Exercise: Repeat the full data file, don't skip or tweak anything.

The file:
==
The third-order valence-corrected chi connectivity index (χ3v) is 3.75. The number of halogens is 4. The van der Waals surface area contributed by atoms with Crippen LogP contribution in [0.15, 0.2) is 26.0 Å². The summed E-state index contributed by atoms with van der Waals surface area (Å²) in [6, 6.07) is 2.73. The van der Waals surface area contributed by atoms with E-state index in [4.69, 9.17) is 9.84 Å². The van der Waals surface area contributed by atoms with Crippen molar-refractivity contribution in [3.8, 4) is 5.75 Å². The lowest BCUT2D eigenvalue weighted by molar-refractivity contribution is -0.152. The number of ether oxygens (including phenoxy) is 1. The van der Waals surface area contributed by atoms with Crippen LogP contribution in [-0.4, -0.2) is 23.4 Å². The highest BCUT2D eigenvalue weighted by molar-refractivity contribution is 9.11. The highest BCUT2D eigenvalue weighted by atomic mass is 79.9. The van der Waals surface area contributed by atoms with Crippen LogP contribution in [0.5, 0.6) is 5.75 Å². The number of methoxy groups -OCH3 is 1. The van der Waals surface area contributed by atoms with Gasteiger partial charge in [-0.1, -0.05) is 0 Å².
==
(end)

The third-order valence-corrected chi connectivity index (χ3v) is 3.75. The number of halogens is 4. The van der Waals surface area contributed by atoms with Crippen LogP contribution in [0.15, 0.2) is 26.0 Å². The summed E-state index contributed by atoms with van der Waals surface area (Å²) in [6, 6.07) is 2.73. The van der Waals surface area contributed by atoms with E-state index in [4.69, 9.17) is 9.84 Å². The van der Waals surface area contributed by atoms with Crippen molar-refractivity contribution in [3.8, 4) is 5.75 Å². The lowest BCUT2D eigenvalue weighted by molar-refractivity contribution is -0.152. The number of ether oxygens (including phenoxy) is 1. The van der Waals surface area contributed by atoms with Crippen LogP contribution in [-0.4, -0.2) is 23.4 Å². The highest BCUT2D eigenvalue weighted by molar-refractivity contribution is 9.11. The highest BCUT2D eigenvalue weighted by atomic mass is 79.9. The van der Waals surface area contributed by atoms with Crippen LogP contribution in [0.5, 0.6) is 5.75 Å². The number of methoxy groups -OCH3 is 1. The van der Waals surface area contributed by atoms with Gasteiger partial charge in [-0.1, -0.05) is 0 Å².